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To Achieve a Truly Just Economy, We Need to Prioritize the Needs of Working Mothers

Society has seen an unprecedented exodus of women from the workplace since the COVID-19 pandemic began in 2020. Eleven million women left the workforce during the Great Resignation of 2021, many of them working mothers who were burnt out, faced mental health challenges and overwhelming childcare responsibilities. Reshma Saujani’s latest book, “Pay Up,” argues they were driven out of workplaces that were never equitably designed for working mothers.

Saujani inspired me as a full-time working mother to twins to think more deeply about the trauma many working mothers experience. Household labor and caregiving work have traditionally fallen upon women. This workload was compounded for women during the pandemic. Since 2020, women have worked double shifts, managing homes, work responsibilities and their children’s virtual education experience. Since the pandemic, Black and Latina women and other women of color left the workforce in higher numbers than ever before due to the lack of access to affordable child care and other related challenges. 

The pandemic exposed the built-in bias and the lack of economic, domestic and community infrastructures that function against working mothers. For example, when schools closed, a virtual educational environment was created, and it was assumed that women would take on this burden while still working full-time. This assumption devastated working mothers, causing many to leave the workforce to tend to these responsibilities.

If women are to bounce back from the trauma of the pandemic, gender inequality also needs to be resolved at home, says Saujani. Domestic partners need to share in mothers’ caretaking and household responsibilities. When support structures are created, families are encouraged to share in domestic labor, which benefits the economy and the country.

Though remote work productivity skyrocketed in many ways during the pandemic, there is a trend to return to the old normal. The needs of working mothers are still not top of mind for many companies. The difference now is that women are not eager to return to antiquated workplaces that don’t work for them.

Many companies use jargon to show dedication to work-life balance, but they don’t back it up through their corporate culture, policies or day-to-day operations, Saujani notes. Since family care responsibilities disproportionately burden mothers and women of color, companies need to have empathy and demonstrate real flexibility for all workers for a paradigm shift to occur.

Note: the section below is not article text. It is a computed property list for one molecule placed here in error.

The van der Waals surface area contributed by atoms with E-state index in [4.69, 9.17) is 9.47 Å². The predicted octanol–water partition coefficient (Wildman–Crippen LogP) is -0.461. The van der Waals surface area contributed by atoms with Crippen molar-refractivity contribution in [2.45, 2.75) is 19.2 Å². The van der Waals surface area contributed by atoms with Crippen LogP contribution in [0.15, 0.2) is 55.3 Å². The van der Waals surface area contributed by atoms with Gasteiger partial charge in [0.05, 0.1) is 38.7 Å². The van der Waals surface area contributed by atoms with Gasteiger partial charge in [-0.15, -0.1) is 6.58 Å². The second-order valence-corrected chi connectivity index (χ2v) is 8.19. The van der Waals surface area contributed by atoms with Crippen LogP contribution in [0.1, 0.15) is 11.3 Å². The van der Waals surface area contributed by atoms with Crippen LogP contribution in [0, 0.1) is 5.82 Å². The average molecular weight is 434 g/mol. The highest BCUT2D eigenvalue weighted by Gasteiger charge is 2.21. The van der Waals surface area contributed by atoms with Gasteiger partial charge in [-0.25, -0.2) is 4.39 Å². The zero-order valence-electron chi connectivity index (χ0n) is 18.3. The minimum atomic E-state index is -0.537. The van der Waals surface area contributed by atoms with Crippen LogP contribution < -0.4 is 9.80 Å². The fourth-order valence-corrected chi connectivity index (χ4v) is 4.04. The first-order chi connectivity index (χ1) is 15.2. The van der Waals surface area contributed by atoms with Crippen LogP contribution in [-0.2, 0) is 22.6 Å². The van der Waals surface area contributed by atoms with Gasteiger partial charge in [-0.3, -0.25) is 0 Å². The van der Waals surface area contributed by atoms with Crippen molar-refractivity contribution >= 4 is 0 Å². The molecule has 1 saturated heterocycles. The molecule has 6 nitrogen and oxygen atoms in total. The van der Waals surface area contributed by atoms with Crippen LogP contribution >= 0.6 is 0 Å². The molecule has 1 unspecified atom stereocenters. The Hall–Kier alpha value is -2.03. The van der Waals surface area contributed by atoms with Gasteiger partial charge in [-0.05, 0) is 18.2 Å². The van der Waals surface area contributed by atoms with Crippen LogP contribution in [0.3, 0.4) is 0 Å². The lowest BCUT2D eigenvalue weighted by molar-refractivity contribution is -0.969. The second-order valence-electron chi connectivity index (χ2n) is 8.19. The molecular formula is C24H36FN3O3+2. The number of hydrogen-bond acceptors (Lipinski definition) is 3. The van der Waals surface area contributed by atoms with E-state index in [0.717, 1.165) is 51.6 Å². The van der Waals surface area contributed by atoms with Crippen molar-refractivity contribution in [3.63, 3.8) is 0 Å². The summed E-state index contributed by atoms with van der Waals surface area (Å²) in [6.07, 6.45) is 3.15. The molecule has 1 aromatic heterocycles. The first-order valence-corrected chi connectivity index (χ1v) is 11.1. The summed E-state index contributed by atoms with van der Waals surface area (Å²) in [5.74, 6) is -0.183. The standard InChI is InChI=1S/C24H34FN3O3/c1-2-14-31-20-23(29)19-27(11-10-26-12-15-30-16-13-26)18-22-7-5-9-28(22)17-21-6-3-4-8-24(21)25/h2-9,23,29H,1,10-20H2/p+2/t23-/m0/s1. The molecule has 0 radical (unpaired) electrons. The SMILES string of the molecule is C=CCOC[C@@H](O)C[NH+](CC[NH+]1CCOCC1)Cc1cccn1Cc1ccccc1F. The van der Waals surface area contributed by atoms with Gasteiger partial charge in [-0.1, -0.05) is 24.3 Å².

In “Pay Up,” Saujani discusses the need to normalize workplaces that care about families. True commitment from companies entails benefits such as paid or subsidized child care, health insurance that includes mental health therapy and paid leave. Employers need to track caregiver status identifying those taking care of children or elderly parents so that status can be protected. Companies should create goals for retaining working mothers and women of color due to their disproportionate share of care duties because they tend to leave workplaces at the highest rates, and elevate them to senior executive positions.

Making policies beneficial to working mothers also benefits the bottom line. Companies that promote more women to executive positions and employ more women executives do better than companies that don’t. Companies need to be intentional about diversity, equity and inclusion. If we are to achieve a truly just economy, the needs of working mothers, working mothers of color and single mothers must be prioritized.

Monica Grover is NCRC’s Project Manager for Membership, Policy & Equity

Photo courtesy of Monica Grover.

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Redlining and Neighborhood Health

Before the pandemic devastated minority communities, banks and government officials starved them of capital.

Lower-income and minority neighborhoods that were intentionally cut off from lending and investment decades ago today suffer not only from reduced wealth and greater poverty, but from lower life expectancy and higher prevalence of chronic diseases that are risk factors for poor outcomes from COVID-19, a new study shows.

The new study, from the National Community Reinvestment Coalition (NCRC) with researchers from the University of Wisconsin–Milwaukee Joseph J. Zilber School of Public Health and the University of Richmond’s Digital Scholarship Lab, compared 1930’s maps of government-sanctioned lending discrimination zones with current census and public health data.

Table of Content

  • Executive Summary
  • Introduction
  • Redlining, the HOLC Maps and Segregation
  • Segregation, Public Health and COVID-19
  • Methods
  • Results
  • Discussion
  • Conclusion and Policy Recommendations
  • Citations
  • Appendix

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